Chiropractic therapy for kids who want “rigorous” screening in BC

The body that regulates chiropractors in BC promises a thorough review of the scientific evidence about chiropractic treatments for children.

The move comes after the College of Chiropractors of BC received a complaint from a healthcare professional about a chiropractor promoting therapies for children, according to interim college registrar Richard Simpson.

“There is a considerable body of evidence supporting the benefits of chiropractic treatment for patients of all ages. Still, the CCBC is committed to evidence-based practice, best practices and marketing standards, ”Simpson wrote in an email.

“As a result, the Board of Directors has decided to proceed with a rigorous review and evaluation of the research and evidence on this and other topics.”

He added that the college is keen to review the evidence for chiropractic therapies with patients of all ages.

“The college has received a number of documents from citizens and registrants that are supposedly acceptable evidence of one form of treatment or another. Even as a layperson, I believe that most, if not all, documents would fail to test acceptable evidence, “Simpson wrote.

These reviews have not yet started and the College has not yet agreed on a process to analyze the current evidence. Simpson said it is possible that the reviews will be part of a national process which the college believes is “in the best interests of the profession.”

“Zero evidence” supports the treatment of babies

The news comes as some chiropractors in other parts of the country are under review for their treatment of babies, including newborns.

In an interview with CBC, Bernie Garrett, a UBC nursing professor investigating health care deception, described the college’s proposed review of children’s chiropractic care as “excellent news”.

“There’s virtually no evidence of any benefits, especially in infants,” Garrett said. If you also ask a pediatrician or pediatric society, they will confirm that there is no indication for chiropractic care in infants or children unless there is obviously one [spinal] Problems. “

According to a position paper from the Canadian Pediatric Society, there are no satisfactory studies on chiropractic treatments for back pain in children. Some studies have shown that chiropractic manipulation of the neck in children can provide short-term relief from neck pain, but its effectiveness has not been compared to other therapies, the paper says.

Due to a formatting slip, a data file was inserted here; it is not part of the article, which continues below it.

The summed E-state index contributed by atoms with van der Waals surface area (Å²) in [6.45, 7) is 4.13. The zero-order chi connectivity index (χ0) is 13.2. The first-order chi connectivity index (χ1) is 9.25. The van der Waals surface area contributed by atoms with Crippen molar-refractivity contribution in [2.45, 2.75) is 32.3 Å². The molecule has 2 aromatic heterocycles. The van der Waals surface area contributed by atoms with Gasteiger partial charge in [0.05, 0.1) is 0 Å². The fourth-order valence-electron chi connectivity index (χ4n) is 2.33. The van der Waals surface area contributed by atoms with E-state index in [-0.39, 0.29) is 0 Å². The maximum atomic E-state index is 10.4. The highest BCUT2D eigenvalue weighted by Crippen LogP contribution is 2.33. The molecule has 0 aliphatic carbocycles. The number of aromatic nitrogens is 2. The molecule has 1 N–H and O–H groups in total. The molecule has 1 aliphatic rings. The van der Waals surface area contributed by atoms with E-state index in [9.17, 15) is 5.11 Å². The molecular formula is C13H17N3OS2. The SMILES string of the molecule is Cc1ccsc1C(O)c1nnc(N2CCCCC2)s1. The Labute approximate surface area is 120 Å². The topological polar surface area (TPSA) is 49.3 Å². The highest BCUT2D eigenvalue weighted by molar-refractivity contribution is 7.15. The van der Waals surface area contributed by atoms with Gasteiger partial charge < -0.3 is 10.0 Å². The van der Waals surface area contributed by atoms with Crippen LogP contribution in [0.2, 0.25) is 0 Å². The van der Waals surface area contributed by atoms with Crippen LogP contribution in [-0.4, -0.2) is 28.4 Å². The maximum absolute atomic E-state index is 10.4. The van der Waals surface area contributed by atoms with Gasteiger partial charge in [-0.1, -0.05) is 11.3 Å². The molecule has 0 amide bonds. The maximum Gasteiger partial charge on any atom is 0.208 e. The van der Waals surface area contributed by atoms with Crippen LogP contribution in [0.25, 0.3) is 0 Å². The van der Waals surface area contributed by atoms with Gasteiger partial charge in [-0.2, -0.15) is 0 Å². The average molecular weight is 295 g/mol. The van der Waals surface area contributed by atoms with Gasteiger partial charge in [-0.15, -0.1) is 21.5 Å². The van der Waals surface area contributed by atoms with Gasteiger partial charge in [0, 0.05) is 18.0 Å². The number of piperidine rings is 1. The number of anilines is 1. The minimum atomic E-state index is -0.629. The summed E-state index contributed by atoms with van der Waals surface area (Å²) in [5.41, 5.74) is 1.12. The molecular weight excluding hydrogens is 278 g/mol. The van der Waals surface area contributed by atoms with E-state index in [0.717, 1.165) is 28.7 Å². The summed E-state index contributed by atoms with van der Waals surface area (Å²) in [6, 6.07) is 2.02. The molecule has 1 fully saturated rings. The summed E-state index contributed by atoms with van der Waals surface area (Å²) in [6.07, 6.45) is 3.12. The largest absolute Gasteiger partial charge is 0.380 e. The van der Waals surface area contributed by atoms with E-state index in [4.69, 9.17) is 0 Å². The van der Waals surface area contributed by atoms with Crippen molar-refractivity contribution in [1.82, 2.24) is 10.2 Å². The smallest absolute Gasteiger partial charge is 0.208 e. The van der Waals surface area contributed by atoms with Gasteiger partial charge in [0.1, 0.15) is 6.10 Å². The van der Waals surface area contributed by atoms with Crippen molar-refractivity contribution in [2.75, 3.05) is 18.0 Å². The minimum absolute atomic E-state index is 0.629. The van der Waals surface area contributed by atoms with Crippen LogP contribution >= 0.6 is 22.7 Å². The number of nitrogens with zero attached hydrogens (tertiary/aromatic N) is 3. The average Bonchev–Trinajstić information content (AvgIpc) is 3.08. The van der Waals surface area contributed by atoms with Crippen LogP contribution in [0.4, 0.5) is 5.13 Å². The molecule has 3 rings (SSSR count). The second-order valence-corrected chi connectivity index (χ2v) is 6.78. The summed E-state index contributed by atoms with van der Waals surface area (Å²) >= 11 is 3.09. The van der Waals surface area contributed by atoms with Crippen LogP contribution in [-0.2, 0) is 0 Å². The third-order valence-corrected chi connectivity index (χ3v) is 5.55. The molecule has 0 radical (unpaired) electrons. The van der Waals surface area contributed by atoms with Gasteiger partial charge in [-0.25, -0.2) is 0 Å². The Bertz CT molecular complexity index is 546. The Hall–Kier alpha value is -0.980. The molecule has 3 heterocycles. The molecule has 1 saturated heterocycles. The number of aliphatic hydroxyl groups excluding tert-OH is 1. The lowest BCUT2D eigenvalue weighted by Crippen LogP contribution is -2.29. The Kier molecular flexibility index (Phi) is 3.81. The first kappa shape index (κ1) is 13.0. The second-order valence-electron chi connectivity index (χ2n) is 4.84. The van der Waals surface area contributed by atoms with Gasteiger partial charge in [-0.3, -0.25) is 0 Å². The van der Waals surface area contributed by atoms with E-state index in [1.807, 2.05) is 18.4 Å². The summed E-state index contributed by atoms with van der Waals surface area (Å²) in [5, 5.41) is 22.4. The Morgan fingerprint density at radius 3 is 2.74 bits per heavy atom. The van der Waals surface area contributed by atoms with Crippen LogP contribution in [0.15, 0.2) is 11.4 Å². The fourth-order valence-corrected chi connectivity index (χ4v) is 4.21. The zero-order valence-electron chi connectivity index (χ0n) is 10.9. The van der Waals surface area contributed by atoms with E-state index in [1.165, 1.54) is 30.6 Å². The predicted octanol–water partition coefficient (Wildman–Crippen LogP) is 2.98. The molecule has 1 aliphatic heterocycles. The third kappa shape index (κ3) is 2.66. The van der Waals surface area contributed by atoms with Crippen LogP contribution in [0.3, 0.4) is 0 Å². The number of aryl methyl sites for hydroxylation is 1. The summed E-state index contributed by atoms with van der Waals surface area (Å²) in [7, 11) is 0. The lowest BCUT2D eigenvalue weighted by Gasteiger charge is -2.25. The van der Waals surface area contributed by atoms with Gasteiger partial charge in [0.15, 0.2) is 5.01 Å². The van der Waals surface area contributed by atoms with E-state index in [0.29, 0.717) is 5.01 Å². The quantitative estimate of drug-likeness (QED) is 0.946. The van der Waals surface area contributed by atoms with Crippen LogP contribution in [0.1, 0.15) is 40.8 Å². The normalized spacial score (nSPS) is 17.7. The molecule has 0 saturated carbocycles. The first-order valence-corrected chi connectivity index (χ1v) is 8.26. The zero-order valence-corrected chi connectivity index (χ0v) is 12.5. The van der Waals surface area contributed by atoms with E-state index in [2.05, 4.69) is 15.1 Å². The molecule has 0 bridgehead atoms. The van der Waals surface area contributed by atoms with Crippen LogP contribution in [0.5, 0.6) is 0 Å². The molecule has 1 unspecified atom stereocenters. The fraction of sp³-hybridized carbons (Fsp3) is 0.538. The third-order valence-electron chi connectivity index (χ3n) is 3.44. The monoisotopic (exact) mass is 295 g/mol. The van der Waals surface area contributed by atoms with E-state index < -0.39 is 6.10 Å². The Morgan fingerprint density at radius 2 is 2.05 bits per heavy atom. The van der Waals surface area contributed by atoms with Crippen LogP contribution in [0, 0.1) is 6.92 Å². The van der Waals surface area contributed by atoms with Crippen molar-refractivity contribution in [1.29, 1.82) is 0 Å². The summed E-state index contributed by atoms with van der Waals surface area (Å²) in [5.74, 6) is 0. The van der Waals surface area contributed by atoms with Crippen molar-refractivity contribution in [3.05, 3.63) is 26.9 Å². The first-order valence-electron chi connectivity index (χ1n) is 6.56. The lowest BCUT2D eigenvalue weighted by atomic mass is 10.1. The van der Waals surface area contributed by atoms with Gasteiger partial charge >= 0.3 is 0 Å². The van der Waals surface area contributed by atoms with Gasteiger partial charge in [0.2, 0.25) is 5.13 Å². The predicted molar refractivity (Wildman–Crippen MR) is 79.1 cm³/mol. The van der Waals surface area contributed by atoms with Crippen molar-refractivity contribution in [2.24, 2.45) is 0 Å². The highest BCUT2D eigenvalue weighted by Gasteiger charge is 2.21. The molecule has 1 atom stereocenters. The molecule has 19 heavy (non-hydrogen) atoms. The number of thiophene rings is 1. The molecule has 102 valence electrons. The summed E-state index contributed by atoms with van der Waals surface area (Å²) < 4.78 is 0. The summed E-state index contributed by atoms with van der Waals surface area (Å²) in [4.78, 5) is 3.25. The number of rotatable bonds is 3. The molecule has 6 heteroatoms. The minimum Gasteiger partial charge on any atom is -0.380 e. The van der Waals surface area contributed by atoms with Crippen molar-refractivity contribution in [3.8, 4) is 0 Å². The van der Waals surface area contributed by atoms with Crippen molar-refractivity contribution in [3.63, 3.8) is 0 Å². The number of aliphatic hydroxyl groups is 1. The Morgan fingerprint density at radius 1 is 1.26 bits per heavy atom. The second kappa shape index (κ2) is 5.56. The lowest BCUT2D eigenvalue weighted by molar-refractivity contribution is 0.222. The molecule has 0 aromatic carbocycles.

Garrett said he wanted a ban on chiropractic care for infants in British Columbia, as well as strict guidelines for the treatment of other children.

67 chiropractors under investigation

The college has already banned chiropractors from treating a long list of childhood diseases as part of its new guidelines on efficacy claims. This policy, which went into effect last October, prohibits chiropractors from making unscientific and unsupported claims about the treatment of Alzheimer’s and cancer, including autism, ear infections and ADHD.

All practitioners had until November 1st to bring their advertisements into line with the new policy or to face an investigation and possible disciplinary action.

So far, 67 chiropractors have been investigated for possible violations of the policy, 53 have agreed to warnings, paid fines and signed letters of commitment to comply with the rules immediately. Another 13 have hired lawyers, and one has yet to respond.

“Overall, I’m satisfied that the vast majority of BC’s 1,200+ chiropractors understand the importance of having a clear, focused policy on efficacy claims. For the handful of registrants who may be non-compliant, the college quickly identified, shared directly with them to discuss the issue and referred concerns to the committee of inquiry for consideration, “Simpson said.

He said all policy violations were identified by the college, which has developed a scanning program that searches websites and social media for keywords. The college plans to keep updating the policy as it reviews scientific evidence about treatments.

Vancouver chiropractor Avtar Jassal resigned from his position as vice chairman of the college board of directors after creating a video falsely claiming smoothies were more effective than vaccinations for preventing the flu. (Facebook)

Unproven claims by BC chiropractors became a public issue last year after CBC reported on a Facebook video created by then-vice chairman of the college board, Avtar Jassal. In the video, he falsely claimed that smoothies were more effective than vaccination at preventing flu.

This video violated the college’s vaccination policy, which prohibits chiropractors from providing advice on vaccination issues. The video was removed from Facebook and Jassal resigned from the board after reporting from CBC.

On Monday, the college announced that Jassal had agreed to be reprimanded and fined last summer following an investigation by an independent inspector.

Is there more to this story? Contact the reporter by email at bethany.lindsay@cbc.ca

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